Federal Budget Review 2016-17
When we released our Federal Budget Review for 2015-16, we noted that among the changes in tax there was little in the way of ‘big ticket’ tax reform, and speculated that this was because the Government was leaving this for its much anticipated Tax Reform White Paper process. Now that this has fallen by the wayside, along with addressing more of the underlying structural aspects of the tax system in Australia, and some of the larger elephants in the room such as the rate and base of the GST, we were not expecting major tax reform in this Budget, and we were not proven wrong.
However, Scott Morrison’s first budget did deliver some welcome tax changes, especially for small business, and some not so welcome changes to superannuation.
The Treasurer opened by saying that this was “not just another Budget” and emphasised that it is an “economic plan” with three main focusses:
1- Jobs and growth
2- Fixing the problems in the tax system
3- Cutting unnecessary waste
The Budget Papers predict a deficit of $37.1 billion in 2016-17, down from $39.9 billion in 2015-16 year. The deficit is then projected to fall to $6 billion over the next 4 years to 2019-20. Economic growth is expected to cool in 2016-17 before recovering in the following 3 years. This promise of a “stronger economy” appears to have been called into question however by the reduction in the cash rate to just 1.75%, with the Reserve Bank citing difficulties in the global economy and the slow down in China.
SO WHO ARE THE WINNERS AND LOSERS?
While the Treasurer says that Australians have moved on from the ‘Winners and Losers’ narrative, we have identified the members of each camp below:
Business with turnover up to $10 million and over the next 10 years businesses with turnover up to $100 million
All businesses by 2024 and 2017
Unincorporated small businesses
People earning more than $80,001
People earning more than $180,001
Online shoppers buying from overseas
People with super balances over $1.6 million
People earning over $250,000
Transition to Retirement pension account holders
HOW DOES THIS AFFECT YOU?
We recognise that most of our clients will fit into one of the categories listed above. To assist you with this process, we’ve set out the relevant changes below, together with some comments, considerations and tax planning tips. Further to that. we are again undertaking our YEAR END PLANNING for clients during May and June. This year sees an expansion in the topics which are to be considered in this process, including:
Stamp duty exemption in NSW on corporate restructures – will it stay or will it go and what are the opportunities?
GST cash basis accounting
Pension conversion from accumulation – and back if necessary!
Reduction in franking account balances when company tax rates reduce and efficient use of credits before the rate changes
Superannuation contributions where self employed and employed in the same year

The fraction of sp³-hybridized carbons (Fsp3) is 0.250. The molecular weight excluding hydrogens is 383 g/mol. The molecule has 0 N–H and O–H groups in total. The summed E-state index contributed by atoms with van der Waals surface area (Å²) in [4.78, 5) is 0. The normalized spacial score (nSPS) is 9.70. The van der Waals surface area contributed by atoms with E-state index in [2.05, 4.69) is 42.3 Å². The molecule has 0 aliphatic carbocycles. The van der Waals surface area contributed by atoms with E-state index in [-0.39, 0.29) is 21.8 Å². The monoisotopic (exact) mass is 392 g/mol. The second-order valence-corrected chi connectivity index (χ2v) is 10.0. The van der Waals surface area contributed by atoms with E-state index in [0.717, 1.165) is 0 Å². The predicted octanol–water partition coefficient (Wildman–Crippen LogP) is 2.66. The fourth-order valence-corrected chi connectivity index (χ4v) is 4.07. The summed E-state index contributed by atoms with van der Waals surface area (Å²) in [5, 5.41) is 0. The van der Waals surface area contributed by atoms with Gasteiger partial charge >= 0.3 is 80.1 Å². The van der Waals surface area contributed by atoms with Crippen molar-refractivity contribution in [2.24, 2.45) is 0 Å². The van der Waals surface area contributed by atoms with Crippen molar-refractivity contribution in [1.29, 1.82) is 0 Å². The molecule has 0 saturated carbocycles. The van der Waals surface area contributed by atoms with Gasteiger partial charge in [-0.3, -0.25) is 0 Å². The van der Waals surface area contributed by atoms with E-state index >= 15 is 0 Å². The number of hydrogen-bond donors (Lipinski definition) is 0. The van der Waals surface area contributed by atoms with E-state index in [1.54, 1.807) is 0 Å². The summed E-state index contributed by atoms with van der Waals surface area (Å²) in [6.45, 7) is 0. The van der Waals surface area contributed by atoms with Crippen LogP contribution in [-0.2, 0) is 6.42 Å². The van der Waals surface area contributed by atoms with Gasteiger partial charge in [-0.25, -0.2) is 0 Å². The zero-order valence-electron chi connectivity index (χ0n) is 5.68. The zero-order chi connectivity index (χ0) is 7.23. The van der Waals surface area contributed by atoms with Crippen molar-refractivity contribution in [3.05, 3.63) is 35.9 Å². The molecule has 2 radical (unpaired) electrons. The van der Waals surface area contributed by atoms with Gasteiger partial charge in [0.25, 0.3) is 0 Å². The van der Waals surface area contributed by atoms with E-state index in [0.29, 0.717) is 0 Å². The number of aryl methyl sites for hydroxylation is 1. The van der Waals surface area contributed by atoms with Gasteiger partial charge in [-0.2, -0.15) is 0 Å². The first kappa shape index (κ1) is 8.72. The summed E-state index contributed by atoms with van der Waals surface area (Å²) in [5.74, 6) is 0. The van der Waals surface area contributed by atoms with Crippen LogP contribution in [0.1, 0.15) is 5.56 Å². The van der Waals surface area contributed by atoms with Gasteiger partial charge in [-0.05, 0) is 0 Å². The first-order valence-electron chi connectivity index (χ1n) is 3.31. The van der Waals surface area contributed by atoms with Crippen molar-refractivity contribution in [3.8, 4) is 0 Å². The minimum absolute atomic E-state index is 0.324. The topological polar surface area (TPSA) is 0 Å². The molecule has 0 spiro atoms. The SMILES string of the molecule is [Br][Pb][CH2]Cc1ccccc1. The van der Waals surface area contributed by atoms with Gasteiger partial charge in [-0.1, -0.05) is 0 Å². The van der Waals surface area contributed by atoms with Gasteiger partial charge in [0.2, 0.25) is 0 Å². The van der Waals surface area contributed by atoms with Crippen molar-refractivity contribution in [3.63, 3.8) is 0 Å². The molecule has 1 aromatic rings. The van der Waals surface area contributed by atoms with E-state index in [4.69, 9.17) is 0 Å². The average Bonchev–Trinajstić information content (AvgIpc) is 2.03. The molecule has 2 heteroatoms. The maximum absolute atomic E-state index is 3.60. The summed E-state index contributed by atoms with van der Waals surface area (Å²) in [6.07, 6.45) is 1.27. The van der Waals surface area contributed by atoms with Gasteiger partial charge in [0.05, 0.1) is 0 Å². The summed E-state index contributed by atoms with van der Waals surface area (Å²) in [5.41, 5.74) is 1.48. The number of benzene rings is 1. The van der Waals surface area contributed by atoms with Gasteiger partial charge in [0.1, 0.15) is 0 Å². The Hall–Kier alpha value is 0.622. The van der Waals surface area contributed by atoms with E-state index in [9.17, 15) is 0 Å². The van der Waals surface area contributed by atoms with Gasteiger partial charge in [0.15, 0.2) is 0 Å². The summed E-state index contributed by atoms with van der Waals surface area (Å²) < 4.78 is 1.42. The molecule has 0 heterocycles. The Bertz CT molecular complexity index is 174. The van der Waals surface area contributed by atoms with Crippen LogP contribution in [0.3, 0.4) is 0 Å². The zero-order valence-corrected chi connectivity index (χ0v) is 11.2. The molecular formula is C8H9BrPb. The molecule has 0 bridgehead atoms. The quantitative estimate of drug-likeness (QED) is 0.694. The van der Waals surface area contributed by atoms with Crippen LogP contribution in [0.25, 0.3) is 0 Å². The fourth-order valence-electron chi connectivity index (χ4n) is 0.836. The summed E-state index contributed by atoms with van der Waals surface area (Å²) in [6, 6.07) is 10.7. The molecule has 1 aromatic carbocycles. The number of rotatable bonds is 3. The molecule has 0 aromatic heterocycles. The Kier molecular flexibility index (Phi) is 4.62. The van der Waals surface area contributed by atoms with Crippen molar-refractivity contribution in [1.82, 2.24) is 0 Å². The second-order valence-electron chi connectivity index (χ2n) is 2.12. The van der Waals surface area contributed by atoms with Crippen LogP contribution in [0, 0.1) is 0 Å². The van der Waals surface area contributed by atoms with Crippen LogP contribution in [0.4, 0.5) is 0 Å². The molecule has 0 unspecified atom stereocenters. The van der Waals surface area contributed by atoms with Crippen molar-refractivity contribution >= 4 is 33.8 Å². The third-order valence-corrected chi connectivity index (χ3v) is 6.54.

Recommence superannuation contributions for those aged 65 to 75.
Fringe benefits Tax rule changes making alternatives to FBT worth considering
Small business accelerated depreciation (remember you must be carrying on a business – and rental is not a business)
SMALL BUSINESSES AND COMPANIES
Small Business Threshold to increase to $10m – increases tax concessions available
The ‘Ten year Enterprise Plan’ announced last night revolves around progressive company tax cuts and changes to the definition of “small business”.
From 1 July 2016 the small business entity threshold – for some purposes at least! – will increase from $2m to $10m.
As a result, a business with an aggregated annual turnover of less than $10m will be able to access a number of small business tax concessions from 1 July 2016 including:
the simplified depreciation rules- such as the immediate write-off for asset purchases costing less than $20,000 until 30 June 2017 (and then less than $1,000).
the simplified trading stock rules- such as those which give businesses the option to avoid an end of year stocktake if the value of the stock has changed by less than $5,000.
immediate deductibility for various start-up costs- such as professional fees and government charges.
the increased FBT exemption for work-related portable electronic devices- such as mobile phones, laptops and tablets. Effective from 1 April 2017 to align with the FBT year.
a simplified method of paying PAYG instalments calculated by the ATO
a 12-month prepayment rule
the option to account for GST on a cash basis and pay GST instalments as calculated by the ATO.
the new small business company tax rate of 27.5% (see below).
Tax Planning Tip
With the immediate write-off for asset purchases costing less than $20,000 becoming available on 1 July 2016 for businesses with an aggregated annual turnover of between $2m and $10m, timing of purchases is important. You might want to wait until after 1 July to make the purchase but make sure to do it before 30 June 2017.